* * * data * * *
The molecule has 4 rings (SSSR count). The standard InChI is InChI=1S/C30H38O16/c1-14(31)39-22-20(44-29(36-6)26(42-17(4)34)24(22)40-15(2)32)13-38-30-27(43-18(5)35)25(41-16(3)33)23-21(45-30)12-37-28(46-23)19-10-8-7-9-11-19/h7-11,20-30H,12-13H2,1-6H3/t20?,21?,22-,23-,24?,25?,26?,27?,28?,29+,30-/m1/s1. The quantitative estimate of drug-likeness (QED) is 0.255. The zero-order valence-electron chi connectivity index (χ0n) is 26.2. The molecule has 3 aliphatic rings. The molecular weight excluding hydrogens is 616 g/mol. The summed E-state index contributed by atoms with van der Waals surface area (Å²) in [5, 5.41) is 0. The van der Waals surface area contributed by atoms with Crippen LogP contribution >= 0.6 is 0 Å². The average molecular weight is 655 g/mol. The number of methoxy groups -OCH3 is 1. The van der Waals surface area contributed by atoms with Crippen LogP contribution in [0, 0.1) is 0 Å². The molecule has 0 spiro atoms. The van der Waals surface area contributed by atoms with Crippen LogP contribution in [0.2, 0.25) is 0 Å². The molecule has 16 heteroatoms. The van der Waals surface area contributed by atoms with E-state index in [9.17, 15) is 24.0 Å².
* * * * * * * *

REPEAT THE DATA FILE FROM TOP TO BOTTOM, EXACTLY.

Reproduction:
The molecule has 4 rings (SSSR count). The standard InChI is InChI=1S/C30H38O16/c1-14(31)39-22-20(44-29(36-6)26(42-17(4)34)24(22)40-15(2)32)13-38-30-27(43-18(5)35)25(41-16(3)33)23-21(45-30)12-37-28(46-23)19-10-8-7-9-11-19/h7-11,20-30H,12-13H2,1-6H3/t20?,21?,22-,23-,24?,25?,26?,27?,28?,29+,30-/m1/s1. The quantitative estimate of drug-likeness (QED) is 0.255. The zero-order valence-electron chi connectivity index (χ0n) is 26.2. The molecule has 3 aliphatic rings. The molecular weight excluding hydrogens is 616 g/mol. The summed E-state index contributed by atoms with van der Waals surface area (Å²) in [5, 5.41) is 0. The van der Waals surface area contributed by atoms with Crippen LogP contribution >= 0.6 is 0 Å². The average molecular weight is 655 g/mol. The number of methoxy groups -OCH3 is 1. The van der Waals surface area contributed by atoms with Crippen LogP contribution in [0, 0.1) is 0 Å². The molecule has 0 spiro atoms. The van der Waals surface area contributed by atoms with Crippen LogP contribution in [0.2, 0.25) is 0 Å². The molecule has 16 heteroatoms. The van der Waals surface area contributed by atoms with E-state index in [9.17, 15) is 24.0 Å².